Vuitton. LVMH now owns more than fifty iconic trillions of dollars now invested according to ethical
brands, including TAG Heuer, Fendi, Marc Jacobs, guidelines, the lack of luxury conglomerate performance
Guerlain, Kenzo and Givenchy. on these indices will become more financially relevant.
• PPR: A French multinational holding company
specialising in luxury brands and retail. It owns It is in this context of limited ESG disclosure that we have
the Gucci group, which also controls Yves Saint prepared the ranking for this report. In the absence of
Laurent, Sergio Rossi, Bottega Veneta, Alexander data from all the companies using standardised protocols
McQueen, Stella McCartney and Balenciaga. and systems of verification and audit, our ranking relies
• Compagnie Financière Richemont SA: This Swiss on two categories of information: first, what companies
luxury goods conglomerate was founded in 1988 by themselves report to the ethical investment community
the South African entrepreneur, Anton Rupert. It has about their ESG performance; and second, what the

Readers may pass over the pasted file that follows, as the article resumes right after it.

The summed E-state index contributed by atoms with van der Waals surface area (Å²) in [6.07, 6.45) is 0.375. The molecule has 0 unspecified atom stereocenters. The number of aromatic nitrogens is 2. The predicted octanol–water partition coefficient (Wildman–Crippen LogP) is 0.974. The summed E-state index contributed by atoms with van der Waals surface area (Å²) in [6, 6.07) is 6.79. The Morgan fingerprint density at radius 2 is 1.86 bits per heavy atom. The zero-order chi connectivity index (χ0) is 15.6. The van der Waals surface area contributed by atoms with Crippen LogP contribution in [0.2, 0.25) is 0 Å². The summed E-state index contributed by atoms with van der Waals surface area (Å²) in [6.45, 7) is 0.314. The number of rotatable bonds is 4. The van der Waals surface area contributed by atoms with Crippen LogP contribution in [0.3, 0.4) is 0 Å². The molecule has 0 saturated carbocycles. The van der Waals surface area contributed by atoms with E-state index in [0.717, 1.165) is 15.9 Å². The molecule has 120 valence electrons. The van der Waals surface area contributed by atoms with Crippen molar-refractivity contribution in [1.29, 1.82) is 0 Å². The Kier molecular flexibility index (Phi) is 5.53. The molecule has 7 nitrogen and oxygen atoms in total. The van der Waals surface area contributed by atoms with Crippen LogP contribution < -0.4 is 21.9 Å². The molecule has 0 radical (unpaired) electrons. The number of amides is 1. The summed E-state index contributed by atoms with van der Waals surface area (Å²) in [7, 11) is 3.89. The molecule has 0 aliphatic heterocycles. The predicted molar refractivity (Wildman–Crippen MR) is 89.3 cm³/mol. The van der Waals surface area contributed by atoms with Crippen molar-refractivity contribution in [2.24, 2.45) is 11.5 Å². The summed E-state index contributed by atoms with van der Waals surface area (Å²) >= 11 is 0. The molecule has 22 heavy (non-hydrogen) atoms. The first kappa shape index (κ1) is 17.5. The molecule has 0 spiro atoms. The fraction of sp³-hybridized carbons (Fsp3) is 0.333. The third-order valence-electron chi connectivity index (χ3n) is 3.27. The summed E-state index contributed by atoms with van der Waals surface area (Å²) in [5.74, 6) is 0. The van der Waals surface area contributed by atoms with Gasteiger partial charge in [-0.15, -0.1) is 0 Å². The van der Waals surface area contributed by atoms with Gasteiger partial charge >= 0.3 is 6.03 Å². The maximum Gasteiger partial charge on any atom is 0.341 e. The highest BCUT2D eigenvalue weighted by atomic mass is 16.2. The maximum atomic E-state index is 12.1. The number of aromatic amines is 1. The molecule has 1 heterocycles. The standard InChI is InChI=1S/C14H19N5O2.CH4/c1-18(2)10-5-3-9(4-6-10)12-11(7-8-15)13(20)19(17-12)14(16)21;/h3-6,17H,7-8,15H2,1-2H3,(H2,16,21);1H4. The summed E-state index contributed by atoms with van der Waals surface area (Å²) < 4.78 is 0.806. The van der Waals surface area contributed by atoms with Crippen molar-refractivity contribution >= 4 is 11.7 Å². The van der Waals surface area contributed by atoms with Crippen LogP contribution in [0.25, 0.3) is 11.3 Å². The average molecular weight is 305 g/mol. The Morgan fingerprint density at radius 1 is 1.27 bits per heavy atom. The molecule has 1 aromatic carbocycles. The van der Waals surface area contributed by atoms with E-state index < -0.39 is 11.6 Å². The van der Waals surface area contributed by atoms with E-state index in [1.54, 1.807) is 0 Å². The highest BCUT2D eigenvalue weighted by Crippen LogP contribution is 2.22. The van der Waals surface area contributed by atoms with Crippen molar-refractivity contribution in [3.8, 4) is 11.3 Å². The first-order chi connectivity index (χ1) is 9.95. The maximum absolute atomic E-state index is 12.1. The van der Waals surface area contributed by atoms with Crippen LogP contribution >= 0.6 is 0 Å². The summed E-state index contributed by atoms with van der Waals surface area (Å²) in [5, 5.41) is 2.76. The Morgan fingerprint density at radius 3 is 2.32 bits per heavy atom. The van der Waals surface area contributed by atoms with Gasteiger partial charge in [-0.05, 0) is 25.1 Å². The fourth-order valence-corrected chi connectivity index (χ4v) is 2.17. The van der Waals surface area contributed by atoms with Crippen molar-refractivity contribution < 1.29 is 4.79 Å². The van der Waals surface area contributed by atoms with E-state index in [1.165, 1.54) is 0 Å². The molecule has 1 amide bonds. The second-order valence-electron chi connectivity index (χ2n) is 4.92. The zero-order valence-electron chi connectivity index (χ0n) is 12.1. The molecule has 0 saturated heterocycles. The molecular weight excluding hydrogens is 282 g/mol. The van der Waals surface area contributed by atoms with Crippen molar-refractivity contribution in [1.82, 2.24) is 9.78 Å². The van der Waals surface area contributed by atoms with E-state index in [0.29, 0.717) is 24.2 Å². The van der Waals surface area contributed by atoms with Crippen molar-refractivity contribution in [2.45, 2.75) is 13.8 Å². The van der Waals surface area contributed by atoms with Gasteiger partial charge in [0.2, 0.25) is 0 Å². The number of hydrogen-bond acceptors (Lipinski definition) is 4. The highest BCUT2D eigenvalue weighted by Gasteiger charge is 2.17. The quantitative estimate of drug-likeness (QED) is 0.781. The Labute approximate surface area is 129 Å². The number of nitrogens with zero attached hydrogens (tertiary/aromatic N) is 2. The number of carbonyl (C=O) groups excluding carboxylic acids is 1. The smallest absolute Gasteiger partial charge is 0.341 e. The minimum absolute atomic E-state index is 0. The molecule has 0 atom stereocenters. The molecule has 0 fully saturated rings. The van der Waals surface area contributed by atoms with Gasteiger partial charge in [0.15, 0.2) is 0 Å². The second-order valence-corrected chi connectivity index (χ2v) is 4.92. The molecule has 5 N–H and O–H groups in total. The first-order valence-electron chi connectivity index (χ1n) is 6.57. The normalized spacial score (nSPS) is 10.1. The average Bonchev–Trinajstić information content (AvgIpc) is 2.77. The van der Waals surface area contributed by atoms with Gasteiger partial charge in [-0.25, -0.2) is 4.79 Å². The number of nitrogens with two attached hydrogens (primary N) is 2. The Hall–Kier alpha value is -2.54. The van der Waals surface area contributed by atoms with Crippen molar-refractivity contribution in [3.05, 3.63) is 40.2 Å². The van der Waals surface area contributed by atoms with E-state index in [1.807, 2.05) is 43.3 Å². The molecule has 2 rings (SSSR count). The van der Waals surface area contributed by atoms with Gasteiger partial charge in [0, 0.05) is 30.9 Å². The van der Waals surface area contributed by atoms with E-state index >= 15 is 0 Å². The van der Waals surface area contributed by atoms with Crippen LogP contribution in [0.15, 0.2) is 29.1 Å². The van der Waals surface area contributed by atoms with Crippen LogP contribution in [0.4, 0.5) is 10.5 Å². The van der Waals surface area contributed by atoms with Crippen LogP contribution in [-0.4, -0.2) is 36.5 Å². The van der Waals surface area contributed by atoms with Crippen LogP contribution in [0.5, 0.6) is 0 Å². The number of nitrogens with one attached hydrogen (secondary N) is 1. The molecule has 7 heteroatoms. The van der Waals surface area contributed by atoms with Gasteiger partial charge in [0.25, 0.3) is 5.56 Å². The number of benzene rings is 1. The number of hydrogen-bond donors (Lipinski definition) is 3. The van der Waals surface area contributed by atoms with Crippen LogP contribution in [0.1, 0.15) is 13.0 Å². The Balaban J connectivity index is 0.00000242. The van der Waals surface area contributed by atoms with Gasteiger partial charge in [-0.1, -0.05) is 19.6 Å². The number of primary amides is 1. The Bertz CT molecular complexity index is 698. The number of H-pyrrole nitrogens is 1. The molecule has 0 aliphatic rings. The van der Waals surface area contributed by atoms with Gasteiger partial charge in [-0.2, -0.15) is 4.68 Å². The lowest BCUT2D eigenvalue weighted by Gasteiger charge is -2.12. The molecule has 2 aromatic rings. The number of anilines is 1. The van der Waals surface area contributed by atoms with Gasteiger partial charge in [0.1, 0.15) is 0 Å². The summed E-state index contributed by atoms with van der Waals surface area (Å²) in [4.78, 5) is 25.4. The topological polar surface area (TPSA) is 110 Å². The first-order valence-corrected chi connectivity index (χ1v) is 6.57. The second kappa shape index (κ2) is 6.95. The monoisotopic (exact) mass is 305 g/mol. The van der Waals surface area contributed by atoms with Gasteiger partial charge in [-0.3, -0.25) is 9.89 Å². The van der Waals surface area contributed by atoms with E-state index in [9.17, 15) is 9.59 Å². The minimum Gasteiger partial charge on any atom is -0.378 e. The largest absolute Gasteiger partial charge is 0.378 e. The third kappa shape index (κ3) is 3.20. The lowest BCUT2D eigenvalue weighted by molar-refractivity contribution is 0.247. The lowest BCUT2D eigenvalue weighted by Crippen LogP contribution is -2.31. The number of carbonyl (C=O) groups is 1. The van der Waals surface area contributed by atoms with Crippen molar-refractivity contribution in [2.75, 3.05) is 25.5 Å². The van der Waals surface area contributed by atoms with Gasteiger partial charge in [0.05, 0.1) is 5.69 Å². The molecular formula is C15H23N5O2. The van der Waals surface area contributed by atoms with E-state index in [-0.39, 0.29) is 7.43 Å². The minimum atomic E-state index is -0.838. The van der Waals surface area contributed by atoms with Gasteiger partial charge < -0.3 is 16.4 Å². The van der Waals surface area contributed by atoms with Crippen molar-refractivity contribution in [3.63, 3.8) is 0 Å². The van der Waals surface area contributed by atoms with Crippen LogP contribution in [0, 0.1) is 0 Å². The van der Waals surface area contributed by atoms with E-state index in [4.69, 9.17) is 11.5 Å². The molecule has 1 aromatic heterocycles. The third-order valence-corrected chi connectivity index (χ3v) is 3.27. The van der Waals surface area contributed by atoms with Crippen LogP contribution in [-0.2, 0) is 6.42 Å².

four main business areas: jewellery, watches, pens media and non-governmental organisations have been
and clothing. Among its brands are Cartier, Mont saying about them. The data for each was compiled in
116
Blanc, Chloé and International Watch Co (IWC). 2007 for performance during 2006.
• The Swatch Group Ltd: Since its creation in 1982,
the Swatch Group – the world’s largest watch For the first category, data was sourced from Ethical
117
company, based in Switzerland – has accelerated Investment Research Service EIRIS. A non-profit,
its acquisition of Swiss luxury brands, including independent research organisation, EIRIS has been
Breguet, Blancpain, Omega, Rado, Longines, conducting social, environmental and ethical research
Tissot, Certina and Pierre Balmain. on publicly listed companies since 1983. It gathers
• Tiffany & Co: As well as diamonds and jewellery, information directly from companies through
US company, Tiffany & Co, sells watches, silverware, questionnaires, and augments this by analysing
china, crystal, stationery, fragrances and accessories. company public documents including annual reports,
• Tods SpA: The shoe and leather goods manufacturer, websites and specific environmental, social and
created in Italy in 1978 by Diego della Valle, was sustainability reports. The data is collected for 50
listed on the Milan Stock Exchange in 2000 and criteria, grouped in four areas:
115